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Alf Ramsey Picks The Team: Prologue

Posted on 21 December 2008 by JamesHamilton

He wasn’t first choice: that was Jimmy Adamson of Burnley. And when the job offer did come, he didn’t agree straightaway. Alf Ramsey had enough about him to negotiate, and, courtesy of those elocution lessons he always denied, the voice to do it with. In 1962, these words were not blindingly obvious:

I think an England manager must make up his mind what players he has and then find a rigid method for them to play to. If any player, no matter how clever an individual is not prepared to accept the discipline of the team’s method then I can see no advantage in selecting him.

The football conundrum is that it is a team game with all the room in the world for individual expression. The weight has to go somewhere. In England, with a traditional dribbling game, it went to the individual. In Scotland, with a traditional passing game, the team was more the thing. Ramsey hated Scots. But he thought like a Scot about England.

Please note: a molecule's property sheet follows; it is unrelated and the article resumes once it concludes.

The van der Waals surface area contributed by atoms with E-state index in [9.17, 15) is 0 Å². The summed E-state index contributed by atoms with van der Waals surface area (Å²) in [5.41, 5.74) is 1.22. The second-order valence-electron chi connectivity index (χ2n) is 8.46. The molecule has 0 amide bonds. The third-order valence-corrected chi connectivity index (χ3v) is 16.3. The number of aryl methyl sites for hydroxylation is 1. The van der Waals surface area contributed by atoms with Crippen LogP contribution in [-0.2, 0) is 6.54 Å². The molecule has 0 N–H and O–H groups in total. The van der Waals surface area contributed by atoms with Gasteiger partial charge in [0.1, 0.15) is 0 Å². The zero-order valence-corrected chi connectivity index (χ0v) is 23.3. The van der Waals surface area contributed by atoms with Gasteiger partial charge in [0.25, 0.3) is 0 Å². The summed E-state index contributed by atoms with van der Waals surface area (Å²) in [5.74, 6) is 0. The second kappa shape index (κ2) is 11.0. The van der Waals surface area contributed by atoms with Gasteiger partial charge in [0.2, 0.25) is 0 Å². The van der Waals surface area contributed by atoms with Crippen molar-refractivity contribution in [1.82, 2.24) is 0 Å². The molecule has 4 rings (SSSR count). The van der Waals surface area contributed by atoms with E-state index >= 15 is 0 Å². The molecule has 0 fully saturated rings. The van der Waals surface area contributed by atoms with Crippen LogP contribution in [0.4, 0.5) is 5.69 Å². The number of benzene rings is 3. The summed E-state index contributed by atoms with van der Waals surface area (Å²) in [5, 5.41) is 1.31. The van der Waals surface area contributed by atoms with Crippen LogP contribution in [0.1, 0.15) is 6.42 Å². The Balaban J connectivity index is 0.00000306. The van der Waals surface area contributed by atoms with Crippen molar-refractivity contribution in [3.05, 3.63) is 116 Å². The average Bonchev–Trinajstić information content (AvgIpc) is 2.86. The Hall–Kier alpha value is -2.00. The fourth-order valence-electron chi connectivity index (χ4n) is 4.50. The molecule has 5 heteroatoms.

To get him, the FA had to change the habits of ninety years. No more selection committees. Ramsey was to be in total charge of tactics and team selection.

That was more than a change in manning and demarcation. It completely altered the cultural place of the England team in the national game. The selection committee, with Walter Winterbottom’s involvement, would try to put together a winning side, true. But an England shirt was also seen as a reward for service. And there was a pork barrel element to it too: committee members would favour players from their own clubs. All this would now stop, and something else take their place.

But Ramsey’s desire to pick the team himself didn’t make the complete sense in 1962 that it makes now. There was still very little football on television, and what there was was insufficient for tactical analysis or judgment of players or the spotting of new talent. The England manager would need a thousand scouting eyes. He’d need to attend matches as often as he could.